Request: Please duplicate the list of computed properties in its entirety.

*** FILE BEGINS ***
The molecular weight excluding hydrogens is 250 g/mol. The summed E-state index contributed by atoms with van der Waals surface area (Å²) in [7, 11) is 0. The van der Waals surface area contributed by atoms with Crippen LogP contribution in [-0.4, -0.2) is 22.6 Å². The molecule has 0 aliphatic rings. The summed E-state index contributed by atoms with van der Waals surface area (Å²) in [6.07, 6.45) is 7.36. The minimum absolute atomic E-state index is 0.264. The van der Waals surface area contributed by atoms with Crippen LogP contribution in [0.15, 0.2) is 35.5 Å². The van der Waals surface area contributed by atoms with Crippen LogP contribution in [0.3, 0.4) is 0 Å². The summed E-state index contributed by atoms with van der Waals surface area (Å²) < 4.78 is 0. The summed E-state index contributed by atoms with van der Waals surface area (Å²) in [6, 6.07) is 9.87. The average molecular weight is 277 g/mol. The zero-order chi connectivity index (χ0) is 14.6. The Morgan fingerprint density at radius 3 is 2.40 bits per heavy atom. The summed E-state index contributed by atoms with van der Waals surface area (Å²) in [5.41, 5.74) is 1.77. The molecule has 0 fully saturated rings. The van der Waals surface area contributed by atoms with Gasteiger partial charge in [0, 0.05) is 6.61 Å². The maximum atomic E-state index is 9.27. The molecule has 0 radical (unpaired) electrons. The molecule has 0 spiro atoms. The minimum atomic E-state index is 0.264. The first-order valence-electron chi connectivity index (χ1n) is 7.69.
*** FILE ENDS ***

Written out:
The molecular weight excluding hydrogens is 250 g/mol. The summed E-state index contributed by atoms with van der Waals surface area (Å²) in [7, 11) is 0. The van der Waals surface area contributed by atoms with Crippen LogP contribution in [-0.4, -0.2) is 22.6 Å². The molecule has 0 aliphatic rings. The summed E-state index contributed by atoms with van der Waals surface area (Å²) in [6.07, 6.45) is 7.36. The minimum absolute atomic E-state index is 0.264. The van der Waals surface area contributed by atoms with Crippen LogP contribution in [0.15, 0.2) is 35.5 Å². The van der Waals surface area contributed by atoms with Crippen LogP contribution in [0.3, 0.4) is 0 Å². The summed E-state index contributed by atoms with van der Waals surface area (Å²) < 4.78 is 0. The summed E-state index contributed by atoms with van der Waals surface area (Å²) in [6, 6.07) is 9.87. The average molecular weight is 277 g/mol. The zero-order chi connectivity index (χ0) is 14.6. The Morgan fingerprint density at radius 3 is 2.40 bits per heavy atom. The summed E-state index contributed by atoms with van der Waals surface area (Å²) in [5.41, 5.74) is 1.77. The molecule has 0 fully saturated rings. The van der Waals surface area contributed by atoms with Gasteiger partial charge in [0, 0.05) is 6.61 Å². The maximum atomic E-state index is 9.27. The molecule has 0 radical (unpaired) electrons. The molecule has 0 spiro atoms. The minimum atomic E-state index is 0.264. The first-order valence-electron chi connectivity index (χ1n) is 7.69.